That One Time they Made a Dracula Movie with a Nine-Day Shelf Life

Hey, do you remember that movie, Dracula 2000?

Of course you don’t!

Okay, here’s the plot.  Dracula is real and he’s been kept locked away by Van Helsing for over a hundred years in a vault under London.  Van Helsing, who has stayed alive so long by injecting himself with Dracula’s blood, believes he is the only one in the world who can keep the monster in confinement.

Well… he was wrong.  With the help of some really stupid jewel thieves who believe that Van Helsing is hiding valuables in his vault, Dracula escapes and goes to New Orleans to track down the daughter of Van Helsing – who has been passed Dracula’s blood by her father – and make her his.

As you can guess, Dracula 2000 is nothing special… which is probably why you can’t remember it. It was given no critics screening which is a pretty sure sign that it’s garbage and, most laughably, a movie titled Dracula 2000 was released on December 22nd, 2000… which was only nine days until New Years 2001. Meaning that this movie was released knowingly into theaters with the understanding that, in nine days, the title would already be dated.

Would it have been a chore to simply call the movie Dracula Reborn or Dracula Lives? Heck, they could have called it Dracula 2001… yes, it would be dated by today, but at least they would have gotten another year of shelf-life out of it!

Silly, silly, silly.

Surprisingly, Dracula 2000 is not the complete disaster you would think, given that the studio obviously didn’t care enough to give it a decent release date. For one thing, Dracula is played by Gerard Butler back when he was largely unknown… unfortunately, he doesn’t really fit the part very well and it makes for a weak Dracula.

Now, I will say that I am a sucker for classic movie monsters like Dracula, the Wolf-Man, and the Mummy even though Hollywoood has not been kind to them. To Dracula 2000’s credit, the movie does try its best to both bring Dracula back faithfully and do something new and surprising to the story by giving him a unique and, to my knowledge, original origin story.

You see, in this version of Dracula, Dracula is actually none other than Judas Iscariot, the man who betrayed Jesus Christ. When he did this and tried to hang himself, he was cursed with vamparism. This is clever because it explains his aversion to crosses and why silver causes him pain… because of the 30 pieces of silver he received for betraying Christ.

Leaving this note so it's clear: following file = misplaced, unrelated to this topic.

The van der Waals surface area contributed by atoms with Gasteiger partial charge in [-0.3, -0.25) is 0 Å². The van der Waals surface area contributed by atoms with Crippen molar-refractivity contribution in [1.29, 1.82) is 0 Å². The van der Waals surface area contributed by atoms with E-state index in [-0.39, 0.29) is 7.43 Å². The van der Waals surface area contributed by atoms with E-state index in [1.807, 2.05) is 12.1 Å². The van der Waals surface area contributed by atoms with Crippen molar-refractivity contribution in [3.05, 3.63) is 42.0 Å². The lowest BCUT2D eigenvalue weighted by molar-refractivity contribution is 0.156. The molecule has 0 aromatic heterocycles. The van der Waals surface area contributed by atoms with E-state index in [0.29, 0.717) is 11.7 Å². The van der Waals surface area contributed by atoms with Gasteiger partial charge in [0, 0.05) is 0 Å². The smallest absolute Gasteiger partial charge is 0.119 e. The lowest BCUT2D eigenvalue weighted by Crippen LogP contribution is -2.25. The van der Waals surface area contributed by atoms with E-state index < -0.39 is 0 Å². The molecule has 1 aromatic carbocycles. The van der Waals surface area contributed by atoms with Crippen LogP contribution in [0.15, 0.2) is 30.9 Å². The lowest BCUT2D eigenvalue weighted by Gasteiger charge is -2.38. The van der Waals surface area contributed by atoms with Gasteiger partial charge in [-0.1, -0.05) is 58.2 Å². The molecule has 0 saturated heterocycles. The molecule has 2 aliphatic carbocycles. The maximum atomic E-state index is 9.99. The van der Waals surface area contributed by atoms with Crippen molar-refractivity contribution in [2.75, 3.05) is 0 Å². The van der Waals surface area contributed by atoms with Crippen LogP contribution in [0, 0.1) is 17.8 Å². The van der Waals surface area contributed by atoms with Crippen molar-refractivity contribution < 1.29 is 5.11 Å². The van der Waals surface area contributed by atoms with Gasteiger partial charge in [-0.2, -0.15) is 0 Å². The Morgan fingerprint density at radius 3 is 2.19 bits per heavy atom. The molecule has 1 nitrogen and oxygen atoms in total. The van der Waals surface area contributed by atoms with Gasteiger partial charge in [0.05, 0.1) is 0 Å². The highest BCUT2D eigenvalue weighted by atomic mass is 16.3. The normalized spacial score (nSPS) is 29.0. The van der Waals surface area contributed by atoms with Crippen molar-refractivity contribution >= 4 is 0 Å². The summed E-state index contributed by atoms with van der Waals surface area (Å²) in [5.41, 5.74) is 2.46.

I think that was terribly clever. Maybe even a little too clever for this movie… it deserved to be in a better one, really.

There is some self-awareness in this movie that is amusing, whether or not it was added in there on purpose. For example, Jeri Ryan who was appearing in Star Trek: Voyager as Seven of Nine plays a news reporter who openly complains at one point that the only reason she has a network job is because she has boobs. Given the way that she was inserted into Voyager as eye-candy to boost the ratings, there’s no way that was an accidental reference.

Danny Masterson of That 70’s Show is in this movie. A few years back, he played Renfield in a really bad vampire episode of Sliders. This, I’m sure, is not a self-aware reference because, a lot like Dracula 2000, no one remembers Sliders.

Nathon Fillion is also in this movie. I have nothing else to say about that. Nathan Fillion is awesome and elevates everything he’s in even if it’s just a cameo.

The story is scattered, but surprisingly solid, there’s silliness in the run-time mixed with genuine moments of inventiveness and enjoyability. Honestly, it’s kind of a shame that this movie has been all but forgotten as I can say without hesitation or irony, that I actually found it a fun and diverting movie.

Is it a Halloween classic? Goodness no, but it is a fun monster movie that puts a new spin on a classic character that doesn’t come off as stupid and desperate.

Simply put, it is a far sight fresher than its title made it out to be.

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